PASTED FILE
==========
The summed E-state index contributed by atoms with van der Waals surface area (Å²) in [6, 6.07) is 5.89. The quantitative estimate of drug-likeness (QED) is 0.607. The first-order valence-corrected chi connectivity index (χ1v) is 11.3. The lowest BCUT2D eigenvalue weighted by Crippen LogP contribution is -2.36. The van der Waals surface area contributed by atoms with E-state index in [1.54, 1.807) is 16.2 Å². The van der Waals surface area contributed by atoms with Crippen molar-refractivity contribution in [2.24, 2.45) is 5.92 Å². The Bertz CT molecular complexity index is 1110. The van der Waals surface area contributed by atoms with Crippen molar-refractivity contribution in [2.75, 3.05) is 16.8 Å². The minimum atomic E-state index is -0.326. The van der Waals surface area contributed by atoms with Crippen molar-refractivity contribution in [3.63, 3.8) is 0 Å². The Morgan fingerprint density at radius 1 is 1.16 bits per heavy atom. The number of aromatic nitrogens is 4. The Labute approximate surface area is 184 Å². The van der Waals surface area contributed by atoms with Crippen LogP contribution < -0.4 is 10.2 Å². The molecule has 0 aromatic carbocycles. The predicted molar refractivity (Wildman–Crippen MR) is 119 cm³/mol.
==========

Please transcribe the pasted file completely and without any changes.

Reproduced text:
The summed E-state index contributed by atoms with van der Waals surface area (Å²) in [6, 6.07) is 5.89. The quantitative estimate of drug-likeness (QED) is 0.607. The first-order valence-corrected chi connectivity index (χ1v) is 11.3. The lowest BCUT2D eigenvalue weighted by Crippen LogP contribution is -2.36. The van der Waals surface area contributed by atoms with E-state index in [1.54, 1.807) is 16.2 Å². The van der Waals surface area contributed by atoms with Crippen molar-refractivity contribution in [2.24, 2.45) is 5.92 Å². The Bertz CT molecular complexity index is 1110. The van der Waals surface area contributed by atoms with Crippen molar-refractivity contribution in [2.75, 3.05) is 16.8 Å². The minimum atomic E-state index is -0.326. The van der Waals surface area contributed by atoms with Crippen molar-refractivity contribution in [3.63, 3.8) is 0 Å². The Morgan fingerprint density at radius 1 is 1.16 bits per heavy atom. The number of aromatic nitrogens is 4. The Labute approximate surface area is 184 Å². The van der Waals surface area contributed by atoms with Crippen LogP contribution < -0.4 is 10.2 Å². The molecule has 0 aromatic carbocycles. The predicted molar refractivity (Wildman–Crippen MR) is 119 cm³/mol.